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A 32-year-old member asked:

How do you treat athlete s foot with powder?

3 doctor answers7 doctors weighed in
Dr. Jeffrey Kass
Podiatry 28 years experience
That is one way: There is also creams, ointments, sprays, solutions. Many of which are effective and easily purchased over the counter in the pharmacy.
Dr. Robert Kornfeld
Podiatry 41 years experience
Athlete's foot: Obviously, applying the anti-fungal powder often enough is important. It is also important to keep the moisture in the foot to a minimum so anti-perspirants are also helpful.
Dr. Jeffrey Bowman
Podiatry 38 years experience
Athletes Foot: There are many antifungal powders but if you don't treat the underlying cause it won't help. The cause is usually excessive moisture. There are creams available as well. The fungus likes to grow in a dark, damp, moist environment like shoes so avoid shoes that have not had time to dry.

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A 35-year-old member asked:

Can you tell me how to treat athlete s foot?

2 doctor answers3 doctors weighed in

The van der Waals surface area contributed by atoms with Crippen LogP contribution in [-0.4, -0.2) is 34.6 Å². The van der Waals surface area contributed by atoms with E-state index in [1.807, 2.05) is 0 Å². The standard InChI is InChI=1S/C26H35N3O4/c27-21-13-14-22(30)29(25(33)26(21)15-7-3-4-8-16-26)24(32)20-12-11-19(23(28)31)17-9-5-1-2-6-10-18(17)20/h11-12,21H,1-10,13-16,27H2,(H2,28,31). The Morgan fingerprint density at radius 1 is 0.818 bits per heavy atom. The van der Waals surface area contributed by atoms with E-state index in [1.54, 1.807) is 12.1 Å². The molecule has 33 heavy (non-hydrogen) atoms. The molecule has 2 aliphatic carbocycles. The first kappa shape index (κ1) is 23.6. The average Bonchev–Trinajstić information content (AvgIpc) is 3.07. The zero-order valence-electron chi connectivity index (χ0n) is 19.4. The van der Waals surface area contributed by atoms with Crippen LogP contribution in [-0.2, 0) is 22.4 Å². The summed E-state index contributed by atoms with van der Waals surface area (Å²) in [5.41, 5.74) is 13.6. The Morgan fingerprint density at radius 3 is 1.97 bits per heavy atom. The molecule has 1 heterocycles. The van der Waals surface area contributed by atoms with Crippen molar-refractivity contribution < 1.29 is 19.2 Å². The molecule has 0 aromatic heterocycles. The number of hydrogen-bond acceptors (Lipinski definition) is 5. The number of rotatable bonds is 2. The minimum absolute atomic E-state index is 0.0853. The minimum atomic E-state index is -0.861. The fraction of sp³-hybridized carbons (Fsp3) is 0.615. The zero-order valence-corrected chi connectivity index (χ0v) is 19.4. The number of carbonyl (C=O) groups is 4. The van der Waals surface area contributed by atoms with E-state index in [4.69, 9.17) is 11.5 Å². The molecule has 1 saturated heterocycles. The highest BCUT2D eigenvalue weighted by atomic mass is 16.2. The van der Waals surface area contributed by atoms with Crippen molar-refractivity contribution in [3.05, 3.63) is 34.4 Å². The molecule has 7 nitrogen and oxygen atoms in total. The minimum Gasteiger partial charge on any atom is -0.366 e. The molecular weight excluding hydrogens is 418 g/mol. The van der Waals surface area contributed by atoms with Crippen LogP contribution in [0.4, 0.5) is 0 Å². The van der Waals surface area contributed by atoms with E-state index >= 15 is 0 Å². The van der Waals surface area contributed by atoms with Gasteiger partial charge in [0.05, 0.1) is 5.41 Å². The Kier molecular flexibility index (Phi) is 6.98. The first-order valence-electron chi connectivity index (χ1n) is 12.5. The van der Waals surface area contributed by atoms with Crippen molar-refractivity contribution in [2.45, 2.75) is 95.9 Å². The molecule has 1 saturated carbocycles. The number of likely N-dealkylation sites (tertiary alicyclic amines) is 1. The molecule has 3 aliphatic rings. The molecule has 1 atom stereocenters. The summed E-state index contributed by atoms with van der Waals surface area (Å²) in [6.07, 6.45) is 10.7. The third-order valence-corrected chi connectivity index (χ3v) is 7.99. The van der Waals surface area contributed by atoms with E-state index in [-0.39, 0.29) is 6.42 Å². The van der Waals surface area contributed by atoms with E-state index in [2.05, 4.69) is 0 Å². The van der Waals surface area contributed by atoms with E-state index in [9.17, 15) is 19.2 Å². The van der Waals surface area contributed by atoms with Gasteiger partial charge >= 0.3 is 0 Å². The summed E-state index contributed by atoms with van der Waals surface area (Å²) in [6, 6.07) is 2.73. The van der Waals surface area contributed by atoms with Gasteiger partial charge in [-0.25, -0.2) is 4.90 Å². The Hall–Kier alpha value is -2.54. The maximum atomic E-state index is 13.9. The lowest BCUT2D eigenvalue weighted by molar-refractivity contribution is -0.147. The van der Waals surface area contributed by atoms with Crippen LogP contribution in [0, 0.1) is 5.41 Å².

Dr. Arnold Beresh
Podiatry 41 years experience
See below: Start with good hygiene and then add an otc antifungal such as Lamisil (terbinafine) cream.
A 21-year-old member asked:

What over-the-counter treatments can I buy to treat my athletes foot?

5 doctor answers10 doctors weighed in
Dr. Karen Han
Dermatology 23 years experience
Antifungals: Athletes foot (tines pedis) is a fungal infection most commonly caused by trichophyton rubrum. Most t rubrum respond to terbinafine cream obtainable over the counter. If your rash does not resolve, you should see your doctor for evaluation.
A 21-year-old member asked:

How do I know if I have athletes foot?

2 doctor answers2 doctors weighed in
Dr. Jeffrey Weinberg
Dermatology 28 years experience
Fungus: An md can do an exam to determine.
A 21-year-old member asked:

How can I get athletes foot?

3 doctor answers8 doctors weighed in
Dr. Robert Kwok
Pediatrics 33 years experience
From direct contact: Tinea pedis, or athlete's foot, is caused by a fungus (often by t. Rubrum fungus) that can be on locker room floors or other people's footwear. If the fungus is able to take hold on the skin cells and start growing, one will get the athlete's foot rash. Tinea pedis should be treated to relieve symptoms and also to prevent it from spreading to the toenails.

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Last updated Nov 2, 2015
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